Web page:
First, both the old and new @ fulfill the same function of simplifying and clarifying something that’s fiendishly complicated to make and interpret: handwritten script and computer code respectively. Paola Antonelli, senior curator of architecture and design at MoMA, describes that as “an act of design of extraordinary elegance and economy.” Both qualities are prized by MoMA, especially “economy” in a time of recession and environmental crisis, when reinventing something that’s under-used seems much smarter than designing something new.
Timeliness matters to MoMA too, and the new @ is timely not only in its economy but also precisely because it is not physical (just like equally dynamic areas of contemporary design such as software and social design). “MoMA’s collection has always been in touch with its time,” Ms. Antonelli said, “and design these days is often an act with aesthetic and ethical consequences, not necessarily a physical object.”
In conclusion, the hastily considered selection of the “@” symbol, which at the time represented a practical response to a communications need, has, with its elevation to almost mythological status, impacted not only our daily lives, but our aesthetic conscience. It excels not only in form and function, but according to the MoMA, also embodies the values of clarity, honesty and simplicity that MoMA considers essential to good design. As a personal note, in the early 1990s, I purchased a “Swatch” watch that includes a big red “@” on a white field. Timely, indeed, in a very literal sense.
On December 16, 2003, President George W. Bush signed the CAN-SPAM Act of 2003 into law. CAN-SPAM derives from the bill’s full name: Controlling the Assault of Non-Solicited Pornography And Marketing Act of 2003. The new law established the first national standards for sending commercial e-mail. While it doesn’t allow e-mail recipients to sue spammers or file class-action lawsuits, it does allows enforcement by the Federal Trade Commission (FTC), State Attorneys General, Internet service providers (ISP), and other federal agencies for special categories of spammers (such as banks).
Senator John McCain is responsible for a last-minute amendment that makes businesses promoted in spam subject to FTC penalties if they knew or should have known that their business was being promoted by the use of spam. This was designed to close a loophole for affiliate programs that allowed spammers to abuse their programs. It also encourages them to assist the FTC in identifying spammers.
Today, AOL stock begins trading on the NYSE on the S&P MidCap 400 Index as it spins off from Time Warner. Back in 2001, when the merger of Time Warner and AOL took place, AOL stock was valued at as much as $165 billion. Today, AOL stock is valued around $2.8 billion.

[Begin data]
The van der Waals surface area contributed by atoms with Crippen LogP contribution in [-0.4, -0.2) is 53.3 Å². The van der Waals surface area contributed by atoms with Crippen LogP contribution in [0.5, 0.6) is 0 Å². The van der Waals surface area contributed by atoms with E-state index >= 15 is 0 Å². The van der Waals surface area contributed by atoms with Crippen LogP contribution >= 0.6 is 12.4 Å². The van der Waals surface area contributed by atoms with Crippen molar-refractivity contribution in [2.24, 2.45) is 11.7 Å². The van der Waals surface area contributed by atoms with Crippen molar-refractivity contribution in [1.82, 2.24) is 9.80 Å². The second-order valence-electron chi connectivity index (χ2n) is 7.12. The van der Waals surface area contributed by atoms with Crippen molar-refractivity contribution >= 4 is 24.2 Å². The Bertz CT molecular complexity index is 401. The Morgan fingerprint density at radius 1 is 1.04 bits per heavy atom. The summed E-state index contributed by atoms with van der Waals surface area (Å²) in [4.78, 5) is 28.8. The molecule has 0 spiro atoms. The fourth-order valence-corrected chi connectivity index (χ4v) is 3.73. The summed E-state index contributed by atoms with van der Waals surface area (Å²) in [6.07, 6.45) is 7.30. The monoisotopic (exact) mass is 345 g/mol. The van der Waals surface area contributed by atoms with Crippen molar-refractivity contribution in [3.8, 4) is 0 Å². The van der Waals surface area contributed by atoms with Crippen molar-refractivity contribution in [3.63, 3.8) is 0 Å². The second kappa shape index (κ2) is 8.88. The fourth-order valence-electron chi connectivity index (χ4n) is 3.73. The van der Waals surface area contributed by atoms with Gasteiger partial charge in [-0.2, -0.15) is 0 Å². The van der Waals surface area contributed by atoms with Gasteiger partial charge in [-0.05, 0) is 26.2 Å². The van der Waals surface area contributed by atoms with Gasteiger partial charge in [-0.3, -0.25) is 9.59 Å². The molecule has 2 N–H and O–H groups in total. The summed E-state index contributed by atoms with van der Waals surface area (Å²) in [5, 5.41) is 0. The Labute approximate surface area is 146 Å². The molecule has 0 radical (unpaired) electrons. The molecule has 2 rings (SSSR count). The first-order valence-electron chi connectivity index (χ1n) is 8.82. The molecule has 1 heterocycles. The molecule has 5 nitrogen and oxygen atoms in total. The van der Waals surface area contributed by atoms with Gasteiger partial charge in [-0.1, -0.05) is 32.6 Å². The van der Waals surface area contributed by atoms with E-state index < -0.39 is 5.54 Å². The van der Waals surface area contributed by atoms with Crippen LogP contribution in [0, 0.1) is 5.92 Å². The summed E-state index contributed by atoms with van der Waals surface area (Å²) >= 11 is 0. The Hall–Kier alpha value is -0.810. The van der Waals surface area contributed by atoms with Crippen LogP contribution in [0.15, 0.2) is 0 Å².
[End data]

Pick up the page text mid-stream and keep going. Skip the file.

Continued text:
AOL was one of the first Internet stocks added to the S&P 500 Index in the 1990′s which gave a lot a credibility to the hot new Internet stocks that were displacing more established firms on the stock exchange. Today, AOL doesn’t qualify for the S&P 500 Index because its value is below $3 billion. If the stock crosses the line, it can move up from S&P MidCap 400 Index and back to the S&P 500 Index.
Who’s Place Did AOL Take On The New York Stock Exchange?
AOL replaces Imation Corp., whose market capitalization dropped below the $750 million minimum requirement to remain on the NYSE. Imation is a spin-off of 3M that designs, manufactures, and markets a wide range of recordable data storage media and consumer electronics products.
Will The New AOL Make It?
We’ll find out how AOL makes it on its own. Today, AOL has a new look, new logo, and new ad campaign. Its CEO, Tim Armstrong, joined AOL last March from Google and has plans for AOL’s growth that include delivery of premium content that include news and local information, communications like instant messaging and online advertising. AOL is way beyond “You’ve Got Mail,” but we’ll see if it’s got enough mojo to propel it back to the S&P 500. Let’s just hope that history doesn’t repeat itself.
The New York Times reported yesterday (Dec. 7th) that there was a reunion last month of colleagues who pioneered the Stanford Artificial Intelligence Laboratory. They met over two days at the William Gates Computer Center on the Stanford campus.
According to the article’s author, John Markoff, there were other pioneering labs at Stanford, but the A.I. lab received less recognition than its peers:
“One laboratory, Douglas Engelbart’s Augmentation Research Center, became known for the mouse; a second, Xerox’s Palo Alto Research Center, developed the Alto, the first modern personal computer. But the third, the Stanford Artificial Intelligence Laboratory, or SAIL, run by the computer scientist John McCarthy, gained less recognition.”
SAIL was begun by Dr. John McCarthy (who coined the term “artificial intelligence”) in 1963. Les Earnest was its deputy director. During that time, McCarthy’s initial proposal, to the Advanced Research Projects Agency of the Pentagon, envisioned that building a thinking machine would take about a decade. In 1966, the laboratory took up residence in the foothills of the Santa Cruz Mountains behind Stanford in an unfinished corporate research facility that had been intended for a telecommunications firm.